Idioms in Adele’s Songs

Are you a music lover? Do you like learning English with songs? If so, this post will definitely appeal to you. We’ve compiles a list of useful English idioms based on popular songs of Adele, a world-famous British singer and songwriter. Read the post, take notes and listen to the songs to the hear the idioms in context.

IDIOM: to count one’s blessings

MEANING: to be grateful for what one has

FROM: “Rolling in the Deep” (2011)

EXAMPLES: 1. Count your blessings and stop complaining. 2. Count your blessings before going to sleep – it’s a great antidote to sadness. 3. We have many reasons to count our blessings. We just need to learn how to do it regularly.


IDIOM: you reap what you sow 

MEANING: your actions dictate the consequences

FROM: “Rolling in the Deep” (2011)

EXAMPLES: 1. Parents reap what they sow. 2. You should be more attentive to the quality of your work. You reap what you sow, you know. 3. If you don’t respect your employees, don’t be surprised to see them leave your company. You reap what you sow.

The lyrics are here.


IDIOM: water under the bridge

MEANING: something which is past and done with

FROM: “Water under the Bridge” (2015)

EXAMPLES: 1. There’s no point in worrying about it anymore – it’s water under the bridge. 2. It’s all water under the bridge, so let’s just forget about it. 3. I don’t care about your past. It’s water under the bridge. You’re a different man now.

The lyrics are here.


IDIOM: send my love to (sb.)

MEANING: = give my love to (sb.) – give my friendly greetings to sb. (when you see them)

FROM: “Send my Love (to your New Lover)” (2015)

EXAMPLES: 1. Aunt Becky sends her love. 2. Send my love to Ben and give him a hug from me. 3. Will you send my love to mom?

The lyrics are here.


IDIOM: to chase pavements

MEANING: to try to achieve something that can’t be achieved, usually as a result of blind hope

FROM: “Chasing Pavements” (2008)

EXAMPLES: 1. Stop chasing pavements! He won’t come back to you. 2. Don’t chase pavements. Move on! 3. Trying to please her, you only chase pavements.

The lyrics are here.


IDIOM: out of the blue

MEANING: unexpectedly

FROM: “Someone Like You” (2011)

EXAMPLES: 1. I hate to turn up (come; arrive) out of the blue (unexpectedly; without warning). 2. He popped up (appeared) out of the blue.  3. He dumped (left) me out of the blue.

The lyrics are here.


IDIOMS: to get/be given the cold shoulder

MEANING: to be treated in an unfriendly way (by a person you know)

FROM: “Cold Shoulder” (2008)

EXAMPLES: 1. I’m getting frostbite from your cold shoulder. What’s wrong? 2. Why are you giving me the cold shoulder? What have I done? 3. I’ve never given you the cold shoulder. Why are you acting like that?

The lyrics are here.


IDIOM: right as rain

MEANING: not ill or injured in any way

FROM: “Right as Rain” (2008)

Examples: 1. Drink plenty of fluids, stay in bed and in a couple of days you’ll be as right as rain. 2. I’ll be as right as rain in a day or two. 3. Take this medicine and you’ll be as right as rain in no time.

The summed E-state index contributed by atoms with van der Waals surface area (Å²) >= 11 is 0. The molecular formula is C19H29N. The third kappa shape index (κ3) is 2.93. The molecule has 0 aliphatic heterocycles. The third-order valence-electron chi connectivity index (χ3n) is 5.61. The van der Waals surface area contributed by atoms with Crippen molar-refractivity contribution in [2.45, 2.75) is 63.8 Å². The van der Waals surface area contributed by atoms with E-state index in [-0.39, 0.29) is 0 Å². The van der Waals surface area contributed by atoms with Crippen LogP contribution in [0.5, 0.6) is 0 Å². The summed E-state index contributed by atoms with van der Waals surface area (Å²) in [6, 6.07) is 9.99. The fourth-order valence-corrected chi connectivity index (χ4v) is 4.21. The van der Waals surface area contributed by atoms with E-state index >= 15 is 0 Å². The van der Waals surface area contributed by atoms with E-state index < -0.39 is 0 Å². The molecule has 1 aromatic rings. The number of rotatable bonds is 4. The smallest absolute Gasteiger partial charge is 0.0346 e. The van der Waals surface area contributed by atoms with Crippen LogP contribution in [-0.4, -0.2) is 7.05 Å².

IDIOM: to cry one’s heart out

MEANING: to cry a lot

FROM: “Right as Rain” (2008)

EXAMPLES: 1. Stop crying your heart out. He’s not worth it. 2. Why are you crying your heart out? – My life is over! 3. She is crying her heart out, and her friends are trying to calm her.

The lyrics are here.


IDIOM: to have your head in the clouds

MEANING: to be thinking your own thoughts and not concentrating on what is happening around you

FROM: “Rumour has it” (2011)

EXAMPLES: 1. You can’t see the world with your head in the clouds. 2. You always have your head in the clouds. You need to learn to concentrate. 3. If your head is always in the clouds, don’t expect good marks.


IDIOM: rumour has it (British English) / rumor has it (American English)

MEANING: I’ve heard (it) (but I’m not sure if it’s true)

FROM: “Rumour has it” (2011)

EXAMPLES: 1. Rumor has it, you’re leaving the company. 2. Rumor has it, they are getting divorced. 3. Rumor has is, he’s broke (he has no money).

The lyrics are here.


IDIOM: to earn your stripes

MEANING: to do something to deserve a new position or a higher status

FROM: “A Million Years Ago” (2015)

EXAMPLES: 1. She earned her stripes working for the company. 2. It’s always difficult to earn your stripes. 3. She’ll earn her stripes as a singer.

The lyrics are here.


IDIOM: to wear/have your heart on your sleeve

MEANING: to make your feelings obvious to other people

FROM: “Best for Last” (2008)

EXAMPLES: 1. Do you see my heart on my sleeve? (= do you see my feelings, which are so obvious?) 2. Don’t wear your heart on your sleeve. If you do, you’ll get hurt. 3. I’ve always had my heart on my sleeve.


IDIOM: to take chances / to take a chance (on)

MEANING: to do something even though it involves risk; to take a risk that something would gowrong or that someone would do badly

FROM: “Best for Last” (2008)

EXAMPLES: 1. It’s not worth taking chances (= it’s not worth taking a risk). 2. You take a chance on the weather if you decide to have a holiday in London. 3. I’d never take a chance on that horse.

The lyrics are here.